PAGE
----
The Bihar government on Monday released data from a controversial caste-based survey that said nearly 63.1 per cent of the state’s 13.1 crore population belong to backward classes and nearly 85 per cent belong to either a backward or extremely backward class, or a Scheduled Caste / Tribe.
Specifically, 36 per cent of the state is from an extremely backward class, 27.1 per cent is from a backward class, 19.7 per cent is from a Scheduled Caste and 1.7 per cent is from a Scheduled Tribe. The general category, including so-called upper castes, account for 15.5 per cent.
The report also underlines the minority status of those who identify as Muslims in Bihar; they constitute less than 18 per cent of the population while those who identify as Hindus account for 82 per cent. In the 2011 Census these numbers were 16.9 per cent and 82.7 per cent, respectively.
A deep-dive shows the Yadav community – the group to which Deputy Chief Minister Tejashwi Yadav belongs – is the largest sub-group, accounting for 14.27 per cent of all OBC categories.
A further deep-dive shows that Kushwahas and Kurmis form 4.27 and 2.87 per cent of the population.
Brahmins constitute just 3.66 per cent of Bihar’s people.
The data – coming months before next year’s Lok Sabha poll – underlines the electoral importance of OBCs and marginalised communities – both for the BJP, which has opposed calls for a national caste census, and the opposition, which has been increasingly more and more vocal on the subject.
Over the past five Lok Sabha polls, the BJP has won over OBC votes at the expense of the Congress.
In the 1999 national election the OBC vote division was even – 23 to 24 per cent. This jumped to 34 per cent to 15 per cent in 2014 and then a massive 44 per cent for the BJP five years later.
In Bihar, that 63 per cent OBC+ EBC is a headline number for the BJP. In 2019 the BJP-led NDA won 39 of the state’s 40 seats; the BJP won 17, JDU (then its ally) 16 and the Lok Janshakti Party got six.
The BJP and its allies, then, benefitted from OBC votes, as they did in the 2020 Bihar election, when 81 per cent of Kurmis, 51 per cent of Koeris, and 58 per cent of other OBCs/EBCs voted for them.
Representation, though, hasn’t always been equal to population – a point Congress MP Rahul Gandhi made when he said only three of 90 Secretaries to the Indian government were from OBCs.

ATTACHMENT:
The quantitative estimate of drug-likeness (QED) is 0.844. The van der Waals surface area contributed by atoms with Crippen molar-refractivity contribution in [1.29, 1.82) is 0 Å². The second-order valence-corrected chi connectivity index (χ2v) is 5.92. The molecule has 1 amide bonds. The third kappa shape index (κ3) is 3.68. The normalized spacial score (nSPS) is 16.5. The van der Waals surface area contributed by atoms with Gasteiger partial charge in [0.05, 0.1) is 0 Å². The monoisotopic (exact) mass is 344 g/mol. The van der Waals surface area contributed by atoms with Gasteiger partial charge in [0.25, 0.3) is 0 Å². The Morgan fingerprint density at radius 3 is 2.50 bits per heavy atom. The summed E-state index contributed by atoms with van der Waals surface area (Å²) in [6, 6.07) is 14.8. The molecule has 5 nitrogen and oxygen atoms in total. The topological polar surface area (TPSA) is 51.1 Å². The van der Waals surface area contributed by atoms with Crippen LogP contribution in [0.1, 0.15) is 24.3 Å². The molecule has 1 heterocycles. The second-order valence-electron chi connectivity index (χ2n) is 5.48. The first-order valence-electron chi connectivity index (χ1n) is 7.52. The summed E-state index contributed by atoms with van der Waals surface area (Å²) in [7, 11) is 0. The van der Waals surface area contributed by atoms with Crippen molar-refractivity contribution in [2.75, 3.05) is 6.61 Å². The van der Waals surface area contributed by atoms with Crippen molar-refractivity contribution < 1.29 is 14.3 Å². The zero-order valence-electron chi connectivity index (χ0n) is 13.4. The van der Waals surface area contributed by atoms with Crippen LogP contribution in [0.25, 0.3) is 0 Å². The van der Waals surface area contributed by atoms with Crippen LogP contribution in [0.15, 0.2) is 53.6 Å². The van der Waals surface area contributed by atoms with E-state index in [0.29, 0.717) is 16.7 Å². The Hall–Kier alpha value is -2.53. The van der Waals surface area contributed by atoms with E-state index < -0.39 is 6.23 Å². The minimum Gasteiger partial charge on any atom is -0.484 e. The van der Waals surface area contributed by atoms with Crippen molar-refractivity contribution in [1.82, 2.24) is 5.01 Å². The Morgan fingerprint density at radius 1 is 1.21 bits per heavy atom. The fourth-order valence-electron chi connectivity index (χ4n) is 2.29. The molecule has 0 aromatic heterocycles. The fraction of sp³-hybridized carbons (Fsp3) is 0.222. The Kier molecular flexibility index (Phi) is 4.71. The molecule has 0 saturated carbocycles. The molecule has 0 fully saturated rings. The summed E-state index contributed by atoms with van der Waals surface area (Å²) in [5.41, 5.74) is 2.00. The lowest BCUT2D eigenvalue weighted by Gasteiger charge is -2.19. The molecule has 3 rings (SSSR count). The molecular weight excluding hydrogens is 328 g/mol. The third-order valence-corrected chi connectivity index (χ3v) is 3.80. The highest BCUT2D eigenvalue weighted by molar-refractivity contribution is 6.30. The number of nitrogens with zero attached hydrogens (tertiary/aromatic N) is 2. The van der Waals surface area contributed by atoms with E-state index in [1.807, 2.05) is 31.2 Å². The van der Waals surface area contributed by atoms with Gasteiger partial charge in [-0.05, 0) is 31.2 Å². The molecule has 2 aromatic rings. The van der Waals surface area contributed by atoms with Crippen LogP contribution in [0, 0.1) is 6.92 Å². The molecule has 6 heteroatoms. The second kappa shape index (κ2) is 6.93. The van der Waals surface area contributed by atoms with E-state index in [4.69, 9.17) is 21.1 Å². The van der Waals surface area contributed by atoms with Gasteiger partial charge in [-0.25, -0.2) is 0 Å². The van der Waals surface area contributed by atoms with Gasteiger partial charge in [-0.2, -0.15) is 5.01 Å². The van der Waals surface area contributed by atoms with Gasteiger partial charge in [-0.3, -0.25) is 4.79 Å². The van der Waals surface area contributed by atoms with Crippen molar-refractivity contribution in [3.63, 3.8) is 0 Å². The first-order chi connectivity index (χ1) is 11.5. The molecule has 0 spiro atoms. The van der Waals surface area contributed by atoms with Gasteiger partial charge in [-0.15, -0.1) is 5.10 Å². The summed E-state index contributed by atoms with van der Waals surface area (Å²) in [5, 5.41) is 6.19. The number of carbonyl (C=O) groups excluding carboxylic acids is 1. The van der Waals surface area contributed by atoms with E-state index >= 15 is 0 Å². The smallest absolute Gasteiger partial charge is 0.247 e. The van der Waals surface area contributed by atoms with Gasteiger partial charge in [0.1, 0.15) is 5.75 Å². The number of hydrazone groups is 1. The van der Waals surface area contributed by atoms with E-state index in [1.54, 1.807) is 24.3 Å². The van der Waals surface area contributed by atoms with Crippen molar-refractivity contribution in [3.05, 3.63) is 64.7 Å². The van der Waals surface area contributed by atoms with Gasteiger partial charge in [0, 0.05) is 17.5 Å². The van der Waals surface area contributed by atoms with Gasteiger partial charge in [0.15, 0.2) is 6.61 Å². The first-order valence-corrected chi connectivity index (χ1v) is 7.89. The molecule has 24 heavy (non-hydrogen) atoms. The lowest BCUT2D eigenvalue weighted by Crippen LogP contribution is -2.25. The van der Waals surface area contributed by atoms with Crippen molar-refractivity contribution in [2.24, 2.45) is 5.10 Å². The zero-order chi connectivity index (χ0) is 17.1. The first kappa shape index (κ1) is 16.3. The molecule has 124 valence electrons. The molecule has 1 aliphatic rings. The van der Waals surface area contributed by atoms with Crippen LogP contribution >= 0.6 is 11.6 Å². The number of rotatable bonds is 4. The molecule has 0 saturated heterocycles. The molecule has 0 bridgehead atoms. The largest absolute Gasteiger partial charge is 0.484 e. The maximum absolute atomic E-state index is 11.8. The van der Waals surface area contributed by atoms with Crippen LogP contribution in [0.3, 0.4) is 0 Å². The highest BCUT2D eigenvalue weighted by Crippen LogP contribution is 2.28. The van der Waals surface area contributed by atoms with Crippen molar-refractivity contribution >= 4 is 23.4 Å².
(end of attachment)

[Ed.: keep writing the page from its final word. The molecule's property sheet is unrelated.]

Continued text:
In fact, comparing the 2015 Bihar Assembly to the 2020 one shows a drop in MLAs from OBC and EBC communities from 48.6 per cent to 40.7. MLAs from the so-called upper castes increased from 23.9 per cent to 29.2 per cent, while those from the Muslim community fell from 9.9 to 7.8 per cent.
The party-wise division of these numbers identifies the BJP as having only 27 MLAs from OBC communities (compared to 34 from so-called upper castes). For the JDU this split was 22-10.
The RJD skew was even bigger in terms of OBC representation – 39-13.
Meanwhile, what the Bihar caste survey report also does is spotlight the significance of OBC + EBC communities for the BJP, the Congress and all political parties across the country, with particular focus on states voting this year – Madhya Pradesh, Chhattisgarh, Rajasthan, Mizoram and Telangana.
In Telangana OBCs (as a percentage of households in rural areas) account for over 57 per cent. In Chhattisgarh that number is 51.4 per cent. This is 46.8 in Rajasthan and 42.4 in Madhya Pradesh.
The Bihar caste survey has been a polarising topic among India’s political parties, with battle lines drawn between (primarily) the ruling BJP on one side and a number of opposition parties on the other.
Prime Minister Narendra Modi, at an election event in Madhya Pradesh’s Gwalior today, hit out at those “trying to divide the country in the name of caste” – seen as a sharp response to Bihar’s caste survey.
The INDIA bloc, which is pushing for a national caste census to ensure better targeting of development initiatives, has been boosted by the Bihar report. Rahul Gandhi – whose Congress is part of INDIA – said his party will order a similar exercise if it wins the Madhya Pradesh election due this year.